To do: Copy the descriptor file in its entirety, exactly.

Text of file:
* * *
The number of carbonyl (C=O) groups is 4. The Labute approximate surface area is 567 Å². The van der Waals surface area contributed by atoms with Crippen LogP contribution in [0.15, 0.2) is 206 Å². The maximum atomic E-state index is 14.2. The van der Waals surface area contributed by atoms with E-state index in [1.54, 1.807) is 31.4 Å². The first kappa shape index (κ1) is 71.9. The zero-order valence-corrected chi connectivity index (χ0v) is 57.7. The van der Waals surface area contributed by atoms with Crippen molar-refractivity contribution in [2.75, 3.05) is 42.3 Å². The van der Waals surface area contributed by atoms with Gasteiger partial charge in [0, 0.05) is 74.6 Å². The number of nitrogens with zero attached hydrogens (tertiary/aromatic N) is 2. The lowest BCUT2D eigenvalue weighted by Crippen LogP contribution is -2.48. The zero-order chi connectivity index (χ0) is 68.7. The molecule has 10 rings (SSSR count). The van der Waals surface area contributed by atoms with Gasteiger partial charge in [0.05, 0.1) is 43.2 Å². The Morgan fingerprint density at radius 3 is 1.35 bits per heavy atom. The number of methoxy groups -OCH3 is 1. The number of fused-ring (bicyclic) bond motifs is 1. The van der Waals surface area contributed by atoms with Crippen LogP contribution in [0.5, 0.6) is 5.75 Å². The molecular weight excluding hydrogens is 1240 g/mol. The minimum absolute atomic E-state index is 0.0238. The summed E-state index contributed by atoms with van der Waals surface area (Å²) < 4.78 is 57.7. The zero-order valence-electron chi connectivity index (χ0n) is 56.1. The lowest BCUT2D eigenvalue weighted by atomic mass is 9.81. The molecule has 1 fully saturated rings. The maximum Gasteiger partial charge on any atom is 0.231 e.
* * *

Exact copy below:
The number of carbonyl (C=O) groups is 4. The Labute approximate surface area is 567 Å². The van der Waals surface area contributed by atoms with Crippen LogP contribution in [0.15, 0.2) is 206 Å². The maximum atomic E-state index is 14.2. The van der Waals surface area contributed by atoms with E-state index in [1.54, 1.807) is 31.4 Å². The first kappa shape index (κ1) is 71.9. The zero-order valence-corrected chi connectivity index (χ0v) is 57.7. The van der Waals surface area contributed by atoms with Crippen molar-refractivity contribution in [2.75, 3.05) is 42.3 Å². The van der Waals surface area contributed by atoms with Gasteiger partial charge in [0, 0.05) is 74.6 Å². The number of nitrogens with zero attached hydrogens (tertiary/aromatic N) is 2. The lowest BCUT2D eigenvalue weighted by Crippen LogP contribution is -2.48. The zero-order chi connectivity index (χ0) is 68.7. The molecule has 10 rings (SSSR count). The van der Waals surface area contributed by atoms with Gasteiger partial charge in [0.05, 0.1) is 43.2 Å². The Morgan fingerprint density at radius 3 is 1.35 bits per heavy atom. The number of methoxy groups -OCH3 is 1. The number of fused-ring (bicyclic) bond motifs is 1. The van der Waals surface area contributed by atoms with Crippen LogP contribution in [0.5, 0.6) is 5.75 Å². The molecular weight excluding hydrogens is 1240 g/mol. The minimum absolute atomic E-state index is 0.0238. The summed E-state index contributed by atoms with van der Waals surface area (Å²) < 4.78 is 57.7. The zero-order valence-electron chi connectivity index (χ0n) is 56.1. The lowest BCUT2D eigenvalue weighted by atomic mass is 9.81. The molecule has 1 fully saturated rings. The maximum Gasteiger partial charge on any atom is 0.231 e.